In a study published in the April 1999 Issue of the Journal of the American College of Nutrition, researchers compared the effects of red wine, white wine and ethanol on the oxidation of LDL and HDL cholesterol. Since it’s the oxidation of cholesterol that is the problem in heart disease rather than simple cholesterol levels themselves, researchers wanted to see which substance was most effective at inhibiting oxidation. Their findings? Red wine “almost completely” inhibited LDL and HDL oxidation. White wine was much less effective and ethanol had no effect at all. While admitting that their experiments did not reveal the actual mechanism that produced the results, the researchers noted that “The antioxidant components of red wine include the polyphenol flavonoids catechin and quercetin and the phytoalexin resveratrol,” components already known as inhibitors of LDL oxidation. But then, red wine has long been associated with the “French Paradox”—a phenomenon first noted by Samuel Black in 1819. The Irish physician was the first to note in a study that, despite their higher fat intake, the French had a lower incidence of heart disease than other Western nations. He concluded the connection must be to their climate and their “moral affections.” While we won’t take issue with French morals for fear of succumbing to the “black pot” paradox, we must point out that science has finally been able to isolate the benefits of red wine to the point that antioxidants, rather than “moral affections” can begin to take some of the credit.
But what about that other serial killer—cancer? Some studies have indicated that drinking alcohol of any kind, including wine, increases the risk of certain cancers. How does one reconcile this? One factor is that early studies lumped all alcohol together, failing to consider the effects of spirits, red wines and white wines separately. A hint to another factor may have been uncovered by a February 2007 study among women in a broad range of age groups. Research Triangle Park scientists found that peri- and post-menopausal women who used estrogen HT (hormone therapy) and drank wine increased their risk for ovarian cancer. Women who did not use HT, or used a combined estrogen-progestin HT had no increase in risk when they drank wine.
In recent years, the connection between hormone replacement therapy and estrogen-related cancers has been strengthening. In fact, the concern has been spreading to the point that the popularity of this therapy has dropped sharply . . . only to be followed by a corresponding drop in breast cancer rates. While some scientists hesitate to associate these factors directly, there is good reason to wonder whether conclusions can be drawn about alcohol consumption without controlling for hormone therapy use.
Another interesting thread in the tapestry can be pulled from a 2004 study conducted by researchers including Elizabeth Eng of the Beckman Research Institute at City of Hope in California. She and her colleagues were interested in previous research showing that estrogens in breast cancer tissue promote tumor progression. They also noted that “approximately 75 percent of postmenopausal patients have estrogen-dependent cancers,” and that substances that inhibit aromatase are “a viable means for preventing and treating breast cancer in postmenopausal women.” Further, “Previous research from this and other laboratories has shown that extracts from red wine inhibit aromatase activity.” What is aromatase activity and why is it important in estrogen-dependent cancers? Aromatase activity is anything that encourages the conversion of androgens to estrogens. In estrogen-dependent cancers, for obvious reasons, one does not want androgens converted to estrogens. Wine can, apparently, prevent this from happening in ordinary circumstances. When the body’s hormones are artificially supplemented, however, wine may inhibit further androgens from being converted, but there is still going to be sufficient estrogen to aid cancer progression. Could this be why wine-drinking is not effective protection for women who use hormone replacement therapy? There is much to learn. But all indications are that red wine is inclined to be our ally against the most common form of cancer for Western women.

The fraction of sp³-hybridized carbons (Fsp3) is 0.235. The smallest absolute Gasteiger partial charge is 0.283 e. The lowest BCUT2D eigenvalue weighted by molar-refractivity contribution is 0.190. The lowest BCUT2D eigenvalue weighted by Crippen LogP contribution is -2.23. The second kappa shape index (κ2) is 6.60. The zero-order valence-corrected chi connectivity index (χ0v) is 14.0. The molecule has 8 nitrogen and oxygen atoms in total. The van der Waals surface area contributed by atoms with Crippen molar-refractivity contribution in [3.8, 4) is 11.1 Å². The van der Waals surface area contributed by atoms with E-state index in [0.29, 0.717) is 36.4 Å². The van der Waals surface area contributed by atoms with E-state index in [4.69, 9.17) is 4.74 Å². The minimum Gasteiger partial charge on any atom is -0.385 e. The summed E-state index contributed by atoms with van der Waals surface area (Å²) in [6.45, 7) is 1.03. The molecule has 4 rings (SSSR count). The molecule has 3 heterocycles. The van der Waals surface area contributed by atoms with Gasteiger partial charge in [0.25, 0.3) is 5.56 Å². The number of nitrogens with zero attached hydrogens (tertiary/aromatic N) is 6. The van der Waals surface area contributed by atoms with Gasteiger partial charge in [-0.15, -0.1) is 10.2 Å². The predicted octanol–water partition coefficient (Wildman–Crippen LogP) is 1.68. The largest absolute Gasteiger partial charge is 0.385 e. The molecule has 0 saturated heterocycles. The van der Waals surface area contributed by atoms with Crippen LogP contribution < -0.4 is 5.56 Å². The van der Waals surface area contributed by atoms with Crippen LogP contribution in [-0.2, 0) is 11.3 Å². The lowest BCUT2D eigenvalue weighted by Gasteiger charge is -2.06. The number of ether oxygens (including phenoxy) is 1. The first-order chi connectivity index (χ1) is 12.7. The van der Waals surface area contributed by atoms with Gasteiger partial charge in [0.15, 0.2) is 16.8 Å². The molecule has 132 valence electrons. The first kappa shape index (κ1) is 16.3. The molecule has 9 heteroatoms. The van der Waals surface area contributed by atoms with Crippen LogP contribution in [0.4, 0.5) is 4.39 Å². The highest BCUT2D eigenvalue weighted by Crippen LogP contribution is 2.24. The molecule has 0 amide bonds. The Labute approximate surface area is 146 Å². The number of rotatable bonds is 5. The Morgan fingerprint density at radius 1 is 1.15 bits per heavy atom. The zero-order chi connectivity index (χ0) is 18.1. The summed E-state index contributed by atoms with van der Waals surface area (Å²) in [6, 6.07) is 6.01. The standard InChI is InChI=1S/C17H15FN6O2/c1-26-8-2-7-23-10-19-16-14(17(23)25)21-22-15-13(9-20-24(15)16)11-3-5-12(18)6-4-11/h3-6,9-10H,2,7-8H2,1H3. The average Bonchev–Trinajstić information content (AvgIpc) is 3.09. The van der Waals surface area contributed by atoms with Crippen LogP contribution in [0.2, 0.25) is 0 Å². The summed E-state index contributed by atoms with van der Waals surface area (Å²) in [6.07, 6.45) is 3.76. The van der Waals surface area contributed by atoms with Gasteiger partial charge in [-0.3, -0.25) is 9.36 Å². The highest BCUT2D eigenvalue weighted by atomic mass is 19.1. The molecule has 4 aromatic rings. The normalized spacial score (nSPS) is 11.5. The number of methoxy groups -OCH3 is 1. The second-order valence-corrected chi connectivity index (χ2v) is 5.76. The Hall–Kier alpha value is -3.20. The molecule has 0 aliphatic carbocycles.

For men, of course, cancer most commonly turns up in the prostate—but here too is good news. It comes from a 2004 study by researchers at Seattle’s Fred Hutchinson Cancer Research Center who found that men who drink red wine significantly decrease their risk of developing prostate cancer. In comparison, white wine, beer and other spirits had no effect. Janet L. Stanford, the researcher who led the study, commented that “Among men who consumed four or more 4-ounce glasses of red wine per week, we saw about a 60 percent lower incidence of the more aggressive types of prostate cancer. The more clinically aggressive prostate cancer is where the strongest reduction in risk was observed.” The polyphenol resveratrol was specifically given the credit for these benefits, though as other researchers have realized, there are many powerful flavonoids (a subgroup of polyphenols) in wine that contribute as much or more than resveratrol to protection from cancer. The common denominator among all these polyphenolic substances is that their levels are much higher in red wine than in white.
For Western men and women lung cancer is the second most prevalent cancer, though worldwide it is first. This too has been the subject of a study about wine. Spanish researchers in 2004 found that, once again, red wine was linked to a reduced risk, while white wine was linked to a “very slight but significant” increase in risk. Published in the British medical journal, Thorax, this was one more indication that the specific nutrients linked to the skin and seeds of grapes—which give red wine its color—are fundamental to its benefits.